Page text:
Restricting the use of Dental Amalgam in Children under 15 years, and Pregnant Women
Dental Amalgam is a commonly used restorative material, which is comprised of approximately 50% mercury. Numerous data related to dental mercury toxicity are available, which suggest that children are most susceptible to its toxic effect. Mercury toxicity in children is likely to cause neurological, reproductive, and renal problems, which are long-term. These problems are most likely to adversely affect their health, education and well-being. In many countries, the use of dental amalgam has already been banned, restricted or discouraged for children below 15 years of age & women that are pregnant or breastfeed their infants.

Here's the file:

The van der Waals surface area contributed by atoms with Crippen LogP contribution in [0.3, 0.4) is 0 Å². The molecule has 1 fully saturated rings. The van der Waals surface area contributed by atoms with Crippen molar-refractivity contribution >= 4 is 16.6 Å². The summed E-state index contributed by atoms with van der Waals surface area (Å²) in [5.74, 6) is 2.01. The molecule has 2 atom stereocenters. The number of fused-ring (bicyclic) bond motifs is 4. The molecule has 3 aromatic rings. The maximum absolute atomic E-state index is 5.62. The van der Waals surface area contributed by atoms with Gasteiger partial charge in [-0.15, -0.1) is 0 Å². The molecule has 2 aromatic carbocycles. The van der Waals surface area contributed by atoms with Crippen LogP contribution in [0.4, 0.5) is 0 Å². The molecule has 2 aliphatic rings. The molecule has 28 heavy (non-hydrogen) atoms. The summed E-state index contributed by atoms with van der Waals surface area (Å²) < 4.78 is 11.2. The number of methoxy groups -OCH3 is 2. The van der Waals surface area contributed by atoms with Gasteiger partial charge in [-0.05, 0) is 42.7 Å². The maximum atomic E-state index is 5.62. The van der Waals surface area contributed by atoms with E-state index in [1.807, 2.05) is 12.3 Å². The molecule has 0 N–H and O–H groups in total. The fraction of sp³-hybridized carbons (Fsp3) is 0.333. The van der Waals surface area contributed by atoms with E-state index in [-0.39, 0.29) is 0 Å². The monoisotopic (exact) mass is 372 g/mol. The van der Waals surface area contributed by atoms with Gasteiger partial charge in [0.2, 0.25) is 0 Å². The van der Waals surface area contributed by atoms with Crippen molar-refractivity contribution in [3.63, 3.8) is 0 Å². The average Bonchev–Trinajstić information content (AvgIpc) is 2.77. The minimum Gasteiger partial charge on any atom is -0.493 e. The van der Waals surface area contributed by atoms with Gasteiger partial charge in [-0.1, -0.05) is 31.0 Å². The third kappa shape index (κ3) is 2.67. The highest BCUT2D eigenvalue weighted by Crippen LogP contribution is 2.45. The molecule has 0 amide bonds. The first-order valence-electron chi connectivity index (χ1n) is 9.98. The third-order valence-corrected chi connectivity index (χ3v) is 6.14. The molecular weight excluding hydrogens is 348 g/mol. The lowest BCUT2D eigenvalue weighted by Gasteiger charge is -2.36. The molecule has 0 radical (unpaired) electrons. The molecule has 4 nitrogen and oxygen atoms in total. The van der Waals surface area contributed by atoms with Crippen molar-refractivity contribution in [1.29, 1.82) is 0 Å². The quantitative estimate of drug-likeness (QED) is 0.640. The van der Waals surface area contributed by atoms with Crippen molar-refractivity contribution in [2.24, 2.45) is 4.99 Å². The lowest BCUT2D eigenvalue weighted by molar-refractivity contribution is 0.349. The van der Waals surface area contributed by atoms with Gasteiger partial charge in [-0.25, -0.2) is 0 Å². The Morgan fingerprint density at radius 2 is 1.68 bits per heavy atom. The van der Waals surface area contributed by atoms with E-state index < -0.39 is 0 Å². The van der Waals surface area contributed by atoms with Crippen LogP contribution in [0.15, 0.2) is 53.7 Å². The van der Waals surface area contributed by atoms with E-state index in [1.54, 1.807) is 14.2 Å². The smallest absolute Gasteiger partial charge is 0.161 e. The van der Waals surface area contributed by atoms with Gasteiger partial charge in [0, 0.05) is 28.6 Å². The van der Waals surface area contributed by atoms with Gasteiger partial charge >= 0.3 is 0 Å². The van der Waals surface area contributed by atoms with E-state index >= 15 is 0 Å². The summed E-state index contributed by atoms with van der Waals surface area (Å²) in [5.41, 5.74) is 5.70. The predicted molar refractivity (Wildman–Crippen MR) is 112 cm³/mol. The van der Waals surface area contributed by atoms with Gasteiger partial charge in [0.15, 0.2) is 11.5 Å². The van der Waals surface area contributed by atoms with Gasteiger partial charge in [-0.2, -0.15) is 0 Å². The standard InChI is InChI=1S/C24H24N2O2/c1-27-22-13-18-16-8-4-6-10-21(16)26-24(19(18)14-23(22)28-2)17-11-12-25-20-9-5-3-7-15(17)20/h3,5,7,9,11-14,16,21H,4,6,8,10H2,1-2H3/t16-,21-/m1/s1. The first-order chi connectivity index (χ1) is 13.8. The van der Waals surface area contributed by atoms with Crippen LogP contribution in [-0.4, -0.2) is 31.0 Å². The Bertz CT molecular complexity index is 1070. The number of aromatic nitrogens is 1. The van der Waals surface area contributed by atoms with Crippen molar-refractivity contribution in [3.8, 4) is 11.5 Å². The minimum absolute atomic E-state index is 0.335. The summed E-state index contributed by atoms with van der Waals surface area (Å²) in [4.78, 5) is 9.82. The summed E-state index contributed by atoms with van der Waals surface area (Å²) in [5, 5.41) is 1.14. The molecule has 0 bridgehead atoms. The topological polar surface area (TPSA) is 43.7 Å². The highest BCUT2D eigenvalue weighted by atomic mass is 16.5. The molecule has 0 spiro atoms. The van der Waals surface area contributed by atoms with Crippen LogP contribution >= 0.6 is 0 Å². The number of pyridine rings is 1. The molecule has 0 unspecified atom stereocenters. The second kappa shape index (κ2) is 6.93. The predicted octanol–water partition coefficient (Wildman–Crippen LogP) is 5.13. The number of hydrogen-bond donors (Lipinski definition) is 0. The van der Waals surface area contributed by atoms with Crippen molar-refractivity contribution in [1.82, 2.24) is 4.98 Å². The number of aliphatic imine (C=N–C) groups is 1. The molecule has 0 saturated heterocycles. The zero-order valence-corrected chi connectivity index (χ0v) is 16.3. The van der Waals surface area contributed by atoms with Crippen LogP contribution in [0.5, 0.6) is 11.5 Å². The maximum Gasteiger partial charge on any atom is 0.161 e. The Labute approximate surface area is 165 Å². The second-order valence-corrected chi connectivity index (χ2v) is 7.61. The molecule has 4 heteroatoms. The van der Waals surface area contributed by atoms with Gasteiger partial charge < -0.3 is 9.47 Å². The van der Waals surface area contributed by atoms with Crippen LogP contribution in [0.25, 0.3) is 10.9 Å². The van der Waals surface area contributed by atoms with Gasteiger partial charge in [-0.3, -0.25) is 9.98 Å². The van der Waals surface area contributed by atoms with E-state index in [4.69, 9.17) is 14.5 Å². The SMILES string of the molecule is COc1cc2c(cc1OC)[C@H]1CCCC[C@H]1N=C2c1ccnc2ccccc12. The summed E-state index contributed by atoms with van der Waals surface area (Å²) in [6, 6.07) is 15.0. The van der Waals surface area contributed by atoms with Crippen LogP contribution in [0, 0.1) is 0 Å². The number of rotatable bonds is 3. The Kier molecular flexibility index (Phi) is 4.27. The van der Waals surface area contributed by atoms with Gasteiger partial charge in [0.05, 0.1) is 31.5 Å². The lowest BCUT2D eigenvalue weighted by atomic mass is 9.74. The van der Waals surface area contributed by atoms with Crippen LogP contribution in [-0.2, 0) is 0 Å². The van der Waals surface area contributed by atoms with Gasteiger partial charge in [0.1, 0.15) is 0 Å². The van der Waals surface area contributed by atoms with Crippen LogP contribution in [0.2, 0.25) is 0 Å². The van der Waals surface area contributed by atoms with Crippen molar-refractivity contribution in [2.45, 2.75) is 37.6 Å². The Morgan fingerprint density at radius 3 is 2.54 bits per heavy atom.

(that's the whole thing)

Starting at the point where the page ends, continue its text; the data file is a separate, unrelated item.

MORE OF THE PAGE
Worldwide recognition of the serious impact of mercury pollution led to the Minamata Convention on Mercury, which was named after Minamata city in Japan, where major industrial release of mercury waste took place during 1930s to 1960s. The Convention was adopted in 2013, and has been agreed upon and signed by almost 130 countries ever since, including Pakistan. The aim of the Convention is to reduce the trade and supply of mercury by preventing its unnecessary use in products and manufacturing processes, with the overall objective of reducing environmental mercury pollution and the consequent risk to human health. The Minamata Convention on Mercury also requires that participating countries phase-down their use of dental amalgam. Subsequently, the European Commission Regulation on Mercury was adopted by Member States on 17 May 2017 to ratify and enforce the Minamata Convention. It was decided in the regulation that from 1st July 2018, Dental Amalgam shall not be used for dental treatment of Deciduous Teeth, of Children under 15 years, and of Pregnant or Breastfeeding Women, except when deemed strictly necessary by the Dental Practitioner based on the specific medical needs of the patient.